At first glance, one might be forgiven for thinking that the book under review here is keen to take advantage of the currently fashionable language of wellbeing and its attendants. Its short-hand title, People Power, employs a degree of optimism and aspiration that might be interpreted, by some at least, as being somewhat lofty. The acknowledgement of the global pandemic in the front matter also locates the book in a precise moment in time, when people are particularly sensitive to both their contribution and their vulnerability at work.
But it would be premature to conclude that People Power is an opportunistic book, not least because the author, Karen J. Hewitt, doesn’t dive headlong into the subject matter without first considering the foundation stones needed to support the reader’s journey through it. And the foundations she lays out are familiar to even the inexperienced.
The author has pedigree in this corner where OSH, wellbeing, and engagement are intertwined. Hewitt’s first book, Employee Confidence: The New Rules of Engagement (2018), explores the idea that the empowerment of workers could ultimately lead to a workforce of leaders who take ownership of safety, health and wellbeing (OSH). Her professional efforts in the field, meanwhile, led to her being shortlisted for the SHP’s Most Influential Individual award 2021 (an award that ultimately went to Dr Mavis Nye).
True to form, People Power is less a safety and health text extending out into the broader arena of business literature than it is a dialogue between the two. And while it does draw widely from business literature – citing, for example, Pink’s Theory of Motivation, Covey’s seven habits of highly effective people, and Kotter’s eight-step change model – the author regularly brings the reader back to the book’s core message:
'Looking after our employees on a day-to-day basis is admirable but now it is time for a long-term approach. The only way to do this is for health and safety to become our entire people strategy. [It] is something that impacts everyone, and it therefore needs to be owned by everyone.'
Hewitt’s three-step structure – build, buzz, bake – feels a more pragmatic approach to wellbeing and worker engagement than one that plays down, or even overlooks, the fact that clear principles, a receptive environment, and a conducive culture are all needed for programmes to succeed.
Yes, the book suggests, there are vast reserves of untapped energy, creativity, and leadership within the global workforce, but one will not access these (or keep accessing them) without first building the structure to support it. 'If you build it, they will come', Hewitt has said elsewhere on this subject, citing Phil Alden Robinson’s 1989 film Field of Dreams.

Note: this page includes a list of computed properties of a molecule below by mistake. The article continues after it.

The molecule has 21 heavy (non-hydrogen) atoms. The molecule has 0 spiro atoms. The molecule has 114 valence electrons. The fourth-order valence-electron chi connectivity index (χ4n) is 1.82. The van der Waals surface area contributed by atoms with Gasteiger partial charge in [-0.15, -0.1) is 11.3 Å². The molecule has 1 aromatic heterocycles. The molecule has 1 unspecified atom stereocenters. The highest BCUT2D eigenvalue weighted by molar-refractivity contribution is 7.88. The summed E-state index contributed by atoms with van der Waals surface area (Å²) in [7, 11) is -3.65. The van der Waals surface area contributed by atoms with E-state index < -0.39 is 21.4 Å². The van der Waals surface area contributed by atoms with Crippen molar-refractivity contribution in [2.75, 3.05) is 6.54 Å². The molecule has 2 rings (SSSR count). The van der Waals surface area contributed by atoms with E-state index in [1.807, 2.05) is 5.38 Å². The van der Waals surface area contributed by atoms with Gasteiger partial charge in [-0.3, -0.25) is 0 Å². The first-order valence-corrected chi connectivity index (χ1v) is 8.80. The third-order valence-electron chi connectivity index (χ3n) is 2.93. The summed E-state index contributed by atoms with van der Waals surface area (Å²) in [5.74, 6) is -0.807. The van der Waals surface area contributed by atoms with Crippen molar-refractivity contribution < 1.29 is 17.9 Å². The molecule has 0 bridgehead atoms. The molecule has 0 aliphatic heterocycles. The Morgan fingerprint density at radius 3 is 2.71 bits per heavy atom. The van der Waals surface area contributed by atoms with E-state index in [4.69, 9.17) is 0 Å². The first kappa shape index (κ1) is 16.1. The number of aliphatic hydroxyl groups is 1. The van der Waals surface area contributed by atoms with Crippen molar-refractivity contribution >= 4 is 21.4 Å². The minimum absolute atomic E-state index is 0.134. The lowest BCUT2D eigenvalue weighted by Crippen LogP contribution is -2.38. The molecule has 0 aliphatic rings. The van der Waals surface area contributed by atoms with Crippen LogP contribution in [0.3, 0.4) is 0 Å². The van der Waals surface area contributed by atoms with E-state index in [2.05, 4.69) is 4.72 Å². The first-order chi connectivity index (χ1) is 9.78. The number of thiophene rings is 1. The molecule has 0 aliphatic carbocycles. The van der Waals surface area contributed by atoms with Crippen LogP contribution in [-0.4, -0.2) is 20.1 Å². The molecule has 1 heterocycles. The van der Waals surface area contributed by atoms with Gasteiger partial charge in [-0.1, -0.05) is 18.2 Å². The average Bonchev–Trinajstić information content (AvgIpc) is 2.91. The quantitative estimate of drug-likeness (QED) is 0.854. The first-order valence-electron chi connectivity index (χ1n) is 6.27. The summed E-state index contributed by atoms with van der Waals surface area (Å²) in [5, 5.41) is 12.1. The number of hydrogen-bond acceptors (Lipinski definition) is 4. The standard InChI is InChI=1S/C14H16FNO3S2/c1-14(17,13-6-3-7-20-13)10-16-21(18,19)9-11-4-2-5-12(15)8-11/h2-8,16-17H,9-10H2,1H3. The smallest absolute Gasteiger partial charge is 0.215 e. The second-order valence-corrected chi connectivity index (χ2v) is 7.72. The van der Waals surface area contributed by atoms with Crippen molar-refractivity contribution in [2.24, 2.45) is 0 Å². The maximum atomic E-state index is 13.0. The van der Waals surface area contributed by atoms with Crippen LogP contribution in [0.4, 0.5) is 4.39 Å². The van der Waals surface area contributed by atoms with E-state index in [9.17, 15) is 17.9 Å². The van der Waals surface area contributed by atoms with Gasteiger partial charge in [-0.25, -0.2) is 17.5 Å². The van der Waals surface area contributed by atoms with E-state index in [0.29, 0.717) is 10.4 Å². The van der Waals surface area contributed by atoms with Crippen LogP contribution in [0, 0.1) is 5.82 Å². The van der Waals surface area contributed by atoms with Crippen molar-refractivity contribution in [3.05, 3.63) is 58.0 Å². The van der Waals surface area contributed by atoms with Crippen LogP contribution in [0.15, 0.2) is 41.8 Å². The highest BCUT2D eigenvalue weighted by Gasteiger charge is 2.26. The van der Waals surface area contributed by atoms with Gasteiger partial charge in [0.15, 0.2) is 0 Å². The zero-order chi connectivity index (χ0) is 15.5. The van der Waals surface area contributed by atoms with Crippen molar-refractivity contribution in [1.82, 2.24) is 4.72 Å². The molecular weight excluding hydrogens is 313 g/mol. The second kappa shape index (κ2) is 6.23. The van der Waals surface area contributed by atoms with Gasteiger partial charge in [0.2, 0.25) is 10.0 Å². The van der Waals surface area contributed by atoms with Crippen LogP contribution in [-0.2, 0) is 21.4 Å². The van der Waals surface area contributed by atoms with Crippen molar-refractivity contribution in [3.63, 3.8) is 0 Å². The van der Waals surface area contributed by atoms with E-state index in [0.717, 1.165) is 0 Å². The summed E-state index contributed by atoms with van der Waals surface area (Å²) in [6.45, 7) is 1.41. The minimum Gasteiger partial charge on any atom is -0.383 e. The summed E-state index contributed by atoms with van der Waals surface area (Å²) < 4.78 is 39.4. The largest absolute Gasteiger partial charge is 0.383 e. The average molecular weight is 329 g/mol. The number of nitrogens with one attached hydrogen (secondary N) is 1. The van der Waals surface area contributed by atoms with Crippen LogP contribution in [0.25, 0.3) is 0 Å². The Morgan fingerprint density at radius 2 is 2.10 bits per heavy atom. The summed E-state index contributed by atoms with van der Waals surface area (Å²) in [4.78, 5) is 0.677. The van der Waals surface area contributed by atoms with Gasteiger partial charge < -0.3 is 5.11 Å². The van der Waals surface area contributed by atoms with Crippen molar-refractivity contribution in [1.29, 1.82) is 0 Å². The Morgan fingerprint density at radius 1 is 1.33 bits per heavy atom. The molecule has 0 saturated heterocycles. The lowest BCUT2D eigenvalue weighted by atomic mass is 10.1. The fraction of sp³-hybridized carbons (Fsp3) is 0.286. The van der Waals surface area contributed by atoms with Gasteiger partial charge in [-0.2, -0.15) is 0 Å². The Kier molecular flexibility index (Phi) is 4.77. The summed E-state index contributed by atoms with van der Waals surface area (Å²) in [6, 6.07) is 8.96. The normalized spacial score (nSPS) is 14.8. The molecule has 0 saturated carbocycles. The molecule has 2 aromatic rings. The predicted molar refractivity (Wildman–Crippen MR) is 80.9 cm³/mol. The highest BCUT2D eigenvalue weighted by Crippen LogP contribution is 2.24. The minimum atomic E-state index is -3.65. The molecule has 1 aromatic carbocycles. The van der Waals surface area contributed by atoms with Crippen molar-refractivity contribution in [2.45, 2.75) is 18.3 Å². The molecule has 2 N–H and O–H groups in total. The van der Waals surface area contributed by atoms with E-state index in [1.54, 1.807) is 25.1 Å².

What does it mean to 'build'? In essence, Hewitt’s model is rooted in the need to engage people, for it is their ongoing interest that will ultimately drive a successful OSH programme. 'For employers to feel empowered,' she writes, 'they need a cause.'
Thus follows the author’s step-by-step guidance on constructing the sort of architecture that makes this possible. Create a clear vision, she suggests. Make it ambitious enough to inspire people, long-term enough that it sustains interest over time, aim towards something desired rather than away from something undesired. And tap into the emotion of people.
Equally, what does it mean to 'bake'? For Hewitt, this is the phase after interest has been generated in an OSH programme, when it is essential that the initial enthusiasm is converted into behaviour change and not left to dwindle. She encourages the discovery of champions – not only in name but in mindset.
She discusses the need for OSH leadership training (and trainers) that equips workers with the requisite skills to take ownership and to feel empowered enough to speak up. She promotes the idea that OSH leadership can ultimately be the harbinger of broader collective action within an organisation: 'Once we teach people to speak up for health and safety, they are going to do the same for other important issues'.
One of the challenges of the sort of people-centred approaches that Hewitt advocates for is providing the conceptual and practical knowledge required to do it successfully. There is shared interest in this respect, with OSH practitioners, senior managers, HR professionals, communications experts, and workers themselves all part of the process.
As such, it is pleasing that the format of the book caters to the needs of these different audiences. Case studies provide useful insight throughout, while the inclusion of checklists and actions for different organisational stakeholders could prove to be an invaluable resource for some readers.
To an extent, People Power is very much a book that reflects its time; as its subtitle suggests, this really does feel like 'the era of safety and wellbeing'. In this respect, the author does a fine job of mapping out how the perceived momentousness of this historical milieu might play out in the real-life work environment.
And while the ultimate success of the book might depend on a readers’ willingness and ability to see 'people power' as something they truly understand enough to put into practice, the book should be commended for the original contribution it makes jointly to the literature on wellbeing, leadership, engagement and organisational change.
People Power: Transform your business in the era of safety and wellbeing by Karen J. Hewitt is published by Panoma Press.
This book was reviewed by IOSH magazine's book club review team
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